I have to tell you that reading the correspondence between these two ladies during this tense time of “will they/won’t they publish this?” was riveting. Without Avis, I doubt this book would have been published. Avis was also instrumental in securing Judith Jones, then an up-and-coming editor to review and test the recipes. Judith has gone on to achieve fame in her own right, and I enjoyed her recently published The Pleasures of Cooking for One. I tell you what, between these three women, they propelled home cooking and French cooking and really, all kinds of cooking, to the forefront and never looked back. They are my heroes.

A hero of a different nature though, is Avis’ husband, Bernard, who wrote the article that triggered the eventual publishing of Julia’s book. Bernard already had quite the name for himself but his book, The Hour, a book about the cocktail hour, cemented his friendship with Paul Child forever. And wouldn’t you know I happen to have that book on my bookshelf as well. (And who knew that one day I’d be able to tie all these books together?!)

Neither the As Always, Julia book nor The Hour have recipes per se but Bernard talks a lot about my favorite drink, the martini:

“There are only two cocktails. One can be described straightforwardly. It is a slug of whiskey and it is an honest drink…With the other cocktail we reach a fine and noble art, and we reach too the wars over the gospel that have parted brothers, wrecked marriages, and made enemies of friends.”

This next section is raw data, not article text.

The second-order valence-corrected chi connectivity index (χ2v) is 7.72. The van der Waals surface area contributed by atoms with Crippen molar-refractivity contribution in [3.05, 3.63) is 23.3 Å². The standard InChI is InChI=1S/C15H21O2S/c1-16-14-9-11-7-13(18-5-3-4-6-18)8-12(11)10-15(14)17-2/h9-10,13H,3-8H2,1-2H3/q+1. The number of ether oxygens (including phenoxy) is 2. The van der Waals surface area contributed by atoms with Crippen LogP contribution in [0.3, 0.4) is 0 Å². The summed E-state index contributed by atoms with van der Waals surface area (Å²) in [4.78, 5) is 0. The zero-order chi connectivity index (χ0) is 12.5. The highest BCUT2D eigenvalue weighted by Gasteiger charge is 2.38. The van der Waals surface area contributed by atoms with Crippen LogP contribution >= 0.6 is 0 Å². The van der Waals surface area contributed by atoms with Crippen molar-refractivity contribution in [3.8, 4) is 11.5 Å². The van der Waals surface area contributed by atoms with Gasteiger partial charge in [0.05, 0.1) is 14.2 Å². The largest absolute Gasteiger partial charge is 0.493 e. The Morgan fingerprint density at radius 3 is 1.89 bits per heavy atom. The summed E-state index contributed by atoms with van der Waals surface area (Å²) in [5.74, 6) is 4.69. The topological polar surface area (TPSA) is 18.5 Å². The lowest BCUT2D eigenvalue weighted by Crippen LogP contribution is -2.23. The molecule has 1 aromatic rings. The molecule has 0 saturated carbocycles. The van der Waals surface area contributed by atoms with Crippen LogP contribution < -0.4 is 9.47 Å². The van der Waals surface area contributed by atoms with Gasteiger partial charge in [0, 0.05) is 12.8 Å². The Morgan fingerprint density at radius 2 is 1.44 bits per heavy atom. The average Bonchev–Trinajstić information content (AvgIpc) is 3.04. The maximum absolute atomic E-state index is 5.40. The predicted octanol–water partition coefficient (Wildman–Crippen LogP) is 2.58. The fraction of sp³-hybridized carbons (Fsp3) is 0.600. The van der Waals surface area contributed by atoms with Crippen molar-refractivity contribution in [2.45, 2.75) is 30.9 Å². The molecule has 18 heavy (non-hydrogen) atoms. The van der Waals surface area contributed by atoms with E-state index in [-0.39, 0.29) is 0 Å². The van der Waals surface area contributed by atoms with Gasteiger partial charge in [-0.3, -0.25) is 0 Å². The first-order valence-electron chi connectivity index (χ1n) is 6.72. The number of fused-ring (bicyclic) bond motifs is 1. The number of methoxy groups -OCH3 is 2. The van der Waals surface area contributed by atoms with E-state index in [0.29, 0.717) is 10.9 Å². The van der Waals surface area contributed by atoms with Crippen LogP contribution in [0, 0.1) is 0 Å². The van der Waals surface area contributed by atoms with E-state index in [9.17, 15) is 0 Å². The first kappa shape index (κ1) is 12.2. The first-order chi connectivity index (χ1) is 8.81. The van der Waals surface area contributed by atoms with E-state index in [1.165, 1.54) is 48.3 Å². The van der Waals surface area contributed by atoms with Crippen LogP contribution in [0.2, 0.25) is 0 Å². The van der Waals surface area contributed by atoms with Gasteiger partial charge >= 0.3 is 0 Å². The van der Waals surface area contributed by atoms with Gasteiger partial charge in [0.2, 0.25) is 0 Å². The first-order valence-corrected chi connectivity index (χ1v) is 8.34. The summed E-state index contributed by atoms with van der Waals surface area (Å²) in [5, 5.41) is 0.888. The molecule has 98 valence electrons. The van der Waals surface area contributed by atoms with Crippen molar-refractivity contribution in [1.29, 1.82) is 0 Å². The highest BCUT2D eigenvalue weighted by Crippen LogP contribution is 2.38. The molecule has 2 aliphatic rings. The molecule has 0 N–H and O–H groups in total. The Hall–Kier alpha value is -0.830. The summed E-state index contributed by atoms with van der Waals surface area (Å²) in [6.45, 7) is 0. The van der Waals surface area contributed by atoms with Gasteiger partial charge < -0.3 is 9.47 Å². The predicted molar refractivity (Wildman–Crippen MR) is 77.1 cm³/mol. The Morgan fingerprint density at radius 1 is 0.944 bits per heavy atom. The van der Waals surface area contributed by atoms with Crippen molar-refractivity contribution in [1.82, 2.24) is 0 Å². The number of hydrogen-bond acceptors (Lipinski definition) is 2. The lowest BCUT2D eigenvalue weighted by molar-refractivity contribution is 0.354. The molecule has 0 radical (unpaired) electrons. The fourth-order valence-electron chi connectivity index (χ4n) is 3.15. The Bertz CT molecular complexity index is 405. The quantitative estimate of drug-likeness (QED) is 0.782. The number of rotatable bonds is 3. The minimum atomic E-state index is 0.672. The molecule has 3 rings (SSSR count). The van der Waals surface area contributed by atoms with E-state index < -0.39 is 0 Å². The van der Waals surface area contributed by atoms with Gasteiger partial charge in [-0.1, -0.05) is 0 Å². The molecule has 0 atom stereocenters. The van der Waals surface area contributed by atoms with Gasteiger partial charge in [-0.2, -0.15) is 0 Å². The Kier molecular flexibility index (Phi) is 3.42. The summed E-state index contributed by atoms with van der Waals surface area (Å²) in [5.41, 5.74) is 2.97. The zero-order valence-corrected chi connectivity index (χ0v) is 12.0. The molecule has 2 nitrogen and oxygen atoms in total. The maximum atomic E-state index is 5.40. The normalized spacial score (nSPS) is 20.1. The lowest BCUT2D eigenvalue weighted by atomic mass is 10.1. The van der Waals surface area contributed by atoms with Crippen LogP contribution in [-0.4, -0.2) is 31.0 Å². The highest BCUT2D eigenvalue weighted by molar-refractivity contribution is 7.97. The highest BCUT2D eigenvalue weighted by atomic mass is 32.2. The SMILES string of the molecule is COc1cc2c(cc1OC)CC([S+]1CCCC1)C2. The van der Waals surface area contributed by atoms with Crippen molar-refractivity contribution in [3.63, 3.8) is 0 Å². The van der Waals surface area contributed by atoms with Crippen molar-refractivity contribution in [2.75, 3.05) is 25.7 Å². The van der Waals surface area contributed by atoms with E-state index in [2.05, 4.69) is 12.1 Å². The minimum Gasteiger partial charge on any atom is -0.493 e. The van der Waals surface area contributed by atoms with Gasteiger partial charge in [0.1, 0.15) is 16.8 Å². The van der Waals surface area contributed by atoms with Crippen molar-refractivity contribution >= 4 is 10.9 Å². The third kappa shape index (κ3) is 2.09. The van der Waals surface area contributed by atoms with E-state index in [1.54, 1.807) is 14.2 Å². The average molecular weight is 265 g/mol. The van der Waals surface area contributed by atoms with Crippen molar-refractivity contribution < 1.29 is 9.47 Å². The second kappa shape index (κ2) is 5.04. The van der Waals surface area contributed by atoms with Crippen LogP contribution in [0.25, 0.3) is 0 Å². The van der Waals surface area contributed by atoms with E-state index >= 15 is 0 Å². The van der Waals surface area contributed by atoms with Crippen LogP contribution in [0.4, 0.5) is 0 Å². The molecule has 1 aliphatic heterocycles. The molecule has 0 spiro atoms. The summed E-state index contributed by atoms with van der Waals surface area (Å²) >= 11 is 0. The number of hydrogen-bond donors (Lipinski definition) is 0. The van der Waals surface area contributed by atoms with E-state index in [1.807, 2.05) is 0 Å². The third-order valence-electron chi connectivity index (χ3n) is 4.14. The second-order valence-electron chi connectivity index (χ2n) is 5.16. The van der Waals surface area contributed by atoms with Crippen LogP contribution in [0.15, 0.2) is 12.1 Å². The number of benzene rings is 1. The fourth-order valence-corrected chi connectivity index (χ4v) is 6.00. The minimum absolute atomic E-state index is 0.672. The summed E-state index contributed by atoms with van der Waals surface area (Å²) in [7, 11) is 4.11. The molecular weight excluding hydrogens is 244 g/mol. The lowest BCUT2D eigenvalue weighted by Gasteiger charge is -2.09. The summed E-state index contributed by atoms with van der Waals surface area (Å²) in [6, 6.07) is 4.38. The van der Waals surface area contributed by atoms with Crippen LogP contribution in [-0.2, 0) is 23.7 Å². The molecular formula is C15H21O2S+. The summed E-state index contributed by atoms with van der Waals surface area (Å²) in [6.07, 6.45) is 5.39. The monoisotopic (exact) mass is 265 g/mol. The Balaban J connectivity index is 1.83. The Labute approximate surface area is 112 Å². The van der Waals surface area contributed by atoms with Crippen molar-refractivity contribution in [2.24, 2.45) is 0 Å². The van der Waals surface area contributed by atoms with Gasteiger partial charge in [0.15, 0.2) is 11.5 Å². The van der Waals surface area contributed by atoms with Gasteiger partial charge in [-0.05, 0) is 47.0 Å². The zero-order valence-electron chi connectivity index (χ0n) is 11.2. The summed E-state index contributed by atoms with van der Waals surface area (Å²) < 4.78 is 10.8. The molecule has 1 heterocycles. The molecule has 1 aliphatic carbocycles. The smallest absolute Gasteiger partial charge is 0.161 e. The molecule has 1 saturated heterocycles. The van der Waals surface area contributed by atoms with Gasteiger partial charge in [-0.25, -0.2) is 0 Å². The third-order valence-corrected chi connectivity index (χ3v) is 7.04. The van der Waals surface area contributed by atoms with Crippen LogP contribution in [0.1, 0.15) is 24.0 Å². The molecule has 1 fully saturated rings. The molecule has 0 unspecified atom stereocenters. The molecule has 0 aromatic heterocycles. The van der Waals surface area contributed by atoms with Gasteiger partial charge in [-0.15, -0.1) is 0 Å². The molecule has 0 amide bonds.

He goes on to talk about there is a misconception that women cannot make a good martini: “For instance there is a widespread notion that women cannot make martinis, just as some islanders believe that they can cast an evil spell on the tribal fishnets. This is a vagrant item of male egotism: the art of the martini is not a sex-linked character. Of men and women alike it requires only intelligence and care—oh, perhaps some additional inborn spiritual fineness…”

For the record, my dad taught me how to make martinis and was always impressed when I made them even better than he did. So what Bernard says is true: women rock the cocktail world.

Bernard totally wins me over though, when he talks about other drinks that while popular, are not cocktails. And he makes it clear as clear can be that “A martini, I repeat, is made of gin and vermouth. Dry vermouth.” Amen to that! He scoffs at Gibsons (p. 39), a drink made of gin and an olive and on p. 61 gives us all a worthwhile reminder: “Remember always that the three abominations are: (1) rum, (2) any other sweet drink, and (3) any mixed drink except one made of gin and dry vermouth in the ratio I have given.

I could wax on about this book but I do need to get to the recipe at some point (And no, I haven’t forgotten) but I tell you what, you need to read Bernard’s book. It starts slowly but after 30 odd pages, he just nails the art of the cocktail. And he’s funny in a dry whit sort of way-kind of like my martinis!

So anyway, okay, back to earth and to today’s recipe.